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Watch: Bradley Wiggins takes to water in quest for Olympic rowing spot

Peter Stuart
26 Jul 2017

Wiggins’ claim to be targeting rowing at the 2020 games gains credibility as he appears to be training in a boat

For the first time we’ve seen some substance to Sir Bradley Wiggins’ claim to be training for an Olympic rowing spot in 2020, as he was shown in a twitter video rowing with James Cracknell on Lake Windermere

The video was lighthearted in nature, showing double Olympic rowing gold medallist James Cracknell rowing in a double scull with Wiggins before his children leapt in to the lake.

However, after much discussion at the possibility of Wiggins considering a move to rowing it’s the first sign he may be taking the challenge seriously.

We have previously written about why Wiggins will struggle to row at the 2020 Olympic Games. Specifically, the time scale may make it difficult for him to gain sufficient international racing experience.

However it’s encouraging to see him attempting to develop his technical skill.

The two were sitting in a double scull, which is a sculling boat rather than a sweep boat.

That means each rower has two oars rather than one. There are fewer Olympic seats available for sculling as a discipline, but often novice rowers will develop sculling ability first to gain the basic skills necessary for rowing.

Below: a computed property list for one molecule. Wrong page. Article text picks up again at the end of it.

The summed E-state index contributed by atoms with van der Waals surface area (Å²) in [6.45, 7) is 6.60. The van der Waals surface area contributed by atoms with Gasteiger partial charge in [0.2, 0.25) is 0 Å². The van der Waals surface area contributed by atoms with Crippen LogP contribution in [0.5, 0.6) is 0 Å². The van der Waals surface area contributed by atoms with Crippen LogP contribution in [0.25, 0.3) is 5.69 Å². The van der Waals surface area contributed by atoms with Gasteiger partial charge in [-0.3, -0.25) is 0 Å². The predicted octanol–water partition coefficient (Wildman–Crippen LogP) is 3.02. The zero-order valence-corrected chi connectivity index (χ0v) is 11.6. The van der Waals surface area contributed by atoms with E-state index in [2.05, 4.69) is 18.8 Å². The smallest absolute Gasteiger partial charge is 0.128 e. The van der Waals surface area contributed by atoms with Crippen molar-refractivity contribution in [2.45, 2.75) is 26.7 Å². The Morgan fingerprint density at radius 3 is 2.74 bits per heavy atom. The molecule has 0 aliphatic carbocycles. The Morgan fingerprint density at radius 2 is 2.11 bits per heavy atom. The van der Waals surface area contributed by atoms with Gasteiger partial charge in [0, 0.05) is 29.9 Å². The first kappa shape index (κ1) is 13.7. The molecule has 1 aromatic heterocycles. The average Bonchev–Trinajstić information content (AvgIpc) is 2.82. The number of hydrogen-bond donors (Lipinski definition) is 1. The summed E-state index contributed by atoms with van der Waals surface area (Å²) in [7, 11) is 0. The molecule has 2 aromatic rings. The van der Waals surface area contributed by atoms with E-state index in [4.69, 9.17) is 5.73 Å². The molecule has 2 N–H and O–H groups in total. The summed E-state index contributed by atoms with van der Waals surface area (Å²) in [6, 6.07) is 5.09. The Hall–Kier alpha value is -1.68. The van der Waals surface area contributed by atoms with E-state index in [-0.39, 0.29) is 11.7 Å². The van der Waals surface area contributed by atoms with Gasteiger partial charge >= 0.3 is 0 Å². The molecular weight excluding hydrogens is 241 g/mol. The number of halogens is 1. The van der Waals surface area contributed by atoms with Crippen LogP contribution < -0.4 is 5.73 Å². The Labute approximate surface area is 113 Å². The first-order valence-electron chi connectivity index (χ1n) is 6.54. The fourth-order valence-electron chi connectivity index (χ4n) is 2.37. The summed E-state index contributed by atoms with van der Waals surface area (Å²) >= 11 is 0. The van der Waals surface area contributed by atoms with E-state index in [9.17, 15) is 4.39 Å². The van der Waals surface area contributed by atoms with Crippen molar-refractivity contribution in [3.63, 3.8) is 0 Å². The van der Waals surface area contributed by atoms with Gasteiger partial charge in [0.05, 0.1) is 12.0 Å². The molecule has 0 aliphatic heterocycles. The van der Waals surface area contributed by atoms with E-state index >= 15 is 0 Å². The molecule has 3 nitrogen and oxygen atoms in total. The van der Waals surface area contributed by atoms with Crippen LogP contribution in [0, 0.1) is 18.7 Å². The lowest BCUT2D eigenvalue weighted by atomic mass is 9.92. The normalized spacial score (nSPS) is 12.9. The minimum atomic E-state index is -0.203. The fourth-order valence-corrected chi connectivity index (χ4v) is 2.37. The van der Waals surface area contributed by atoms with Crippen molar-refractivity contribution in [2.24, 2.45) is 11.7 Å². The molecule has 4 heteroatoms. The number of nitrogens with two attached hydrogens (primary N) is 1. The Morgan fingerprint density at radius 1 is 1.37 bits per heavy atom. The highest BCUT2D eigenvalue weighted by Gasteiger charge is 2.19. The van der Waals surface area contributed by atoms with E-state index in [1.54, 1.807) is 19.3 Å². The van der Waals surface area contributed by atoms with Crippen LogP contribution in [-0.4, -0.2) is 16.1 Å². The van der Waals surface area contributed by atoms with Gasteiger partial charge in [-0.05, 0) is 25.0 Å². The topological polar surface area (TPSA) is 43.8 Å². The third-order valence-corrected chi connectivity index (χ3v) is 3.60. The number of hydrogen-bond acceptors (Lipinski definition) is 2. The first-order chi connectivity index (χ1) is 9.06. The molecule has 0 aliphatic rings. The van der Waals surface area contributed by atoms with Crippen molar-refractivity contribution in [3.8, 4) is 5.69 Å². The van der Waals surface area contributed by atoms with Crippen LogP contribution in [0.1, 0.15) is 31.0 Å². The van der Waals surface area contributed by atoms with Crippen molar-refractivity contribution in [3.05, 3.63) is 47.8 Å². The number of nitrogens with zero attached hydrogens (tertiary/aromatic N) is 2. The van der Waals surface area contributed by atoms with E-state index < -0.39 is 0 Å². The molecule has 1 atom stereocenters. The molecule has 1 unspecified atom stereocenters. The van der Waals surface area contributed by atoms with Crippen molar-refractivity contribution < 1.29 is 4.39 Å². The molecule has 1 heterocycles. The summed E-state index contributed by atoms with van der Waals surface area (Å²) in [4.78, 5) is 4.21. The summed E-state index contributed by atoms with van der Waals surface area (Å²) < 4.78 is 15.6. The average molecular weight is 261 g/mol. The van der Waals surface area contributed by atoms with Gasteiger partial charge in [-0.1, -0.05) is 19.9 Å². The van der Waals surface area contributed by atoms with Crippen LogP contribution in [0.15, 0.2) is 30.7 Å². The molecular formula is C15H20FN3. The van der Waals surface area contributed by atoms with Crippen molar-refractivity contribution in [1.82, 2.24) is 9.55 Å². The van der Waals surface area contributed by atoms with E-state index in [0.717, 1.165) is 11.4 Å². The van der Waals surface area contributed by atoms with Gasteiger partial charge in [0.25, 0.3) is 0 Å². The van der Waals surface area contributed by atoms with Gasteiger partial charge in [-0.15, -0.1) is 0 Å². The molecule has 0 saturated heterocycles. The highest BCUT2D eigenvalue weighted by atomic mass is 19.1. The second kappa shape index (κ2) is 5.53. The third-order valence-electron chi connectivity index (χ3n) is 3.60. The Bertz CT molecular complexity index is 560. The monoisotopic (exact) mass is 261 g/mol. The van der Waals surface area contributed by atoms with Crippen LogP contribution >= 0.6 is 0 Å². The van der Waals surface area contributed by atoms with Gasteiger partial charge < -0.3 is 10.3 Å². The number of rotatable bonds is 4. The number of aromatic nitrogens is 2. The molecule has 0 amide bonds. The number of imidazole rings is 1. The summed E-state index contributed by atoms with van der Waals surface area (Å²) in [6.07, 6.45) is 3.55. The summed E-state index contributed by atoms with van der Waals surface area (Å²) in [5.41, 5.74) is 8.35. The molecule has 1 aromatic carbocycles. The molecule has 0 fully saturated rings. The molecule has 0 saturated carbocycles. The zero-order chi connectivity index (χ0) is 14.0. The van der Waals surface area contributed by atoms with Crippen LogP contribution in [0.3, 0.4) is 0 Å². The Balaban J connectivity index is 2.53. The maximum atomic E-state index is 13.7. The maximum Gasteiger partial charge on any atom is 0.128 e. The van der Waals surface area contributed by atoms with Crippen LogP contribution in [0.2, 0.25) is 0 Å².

Only one stroke was visible, and at a glance it looks as though Wiggins, sitting in the stroke seat, is being coached closely by Cracknell in the bow-seat.

Cracknell appears to be holding the boat level (rested his oars on the water to keep the boat balanced) while Wiggins rows.

This is quite a standard coaching technique in rowing to allow a novice to develop their rowing stroke while not having to worry about the problem of balancing a boat.

Wiggins has previously shared pictures of his training sessions on a Concept 2 rowing machine

Wiggins has previously said that Cracknell was coaching him, and he had ‘started taking it up professionally now and getting coached seven days a week.’

While we caught only a brief glimpse of his stroke, we would speculate from his technique that he has already undertaken some level of techncial coaching.

Wiggins has suggested he will compete at the British Indoor Rowing Championships in London in December. While many athletes, such as Hamish Bond, have converted from rowing to cycling, none in recent history have made the successful transition the other way.

We will watch with great interest to see how Wiggins’ journey progresses, and hope to see him progress to competition.

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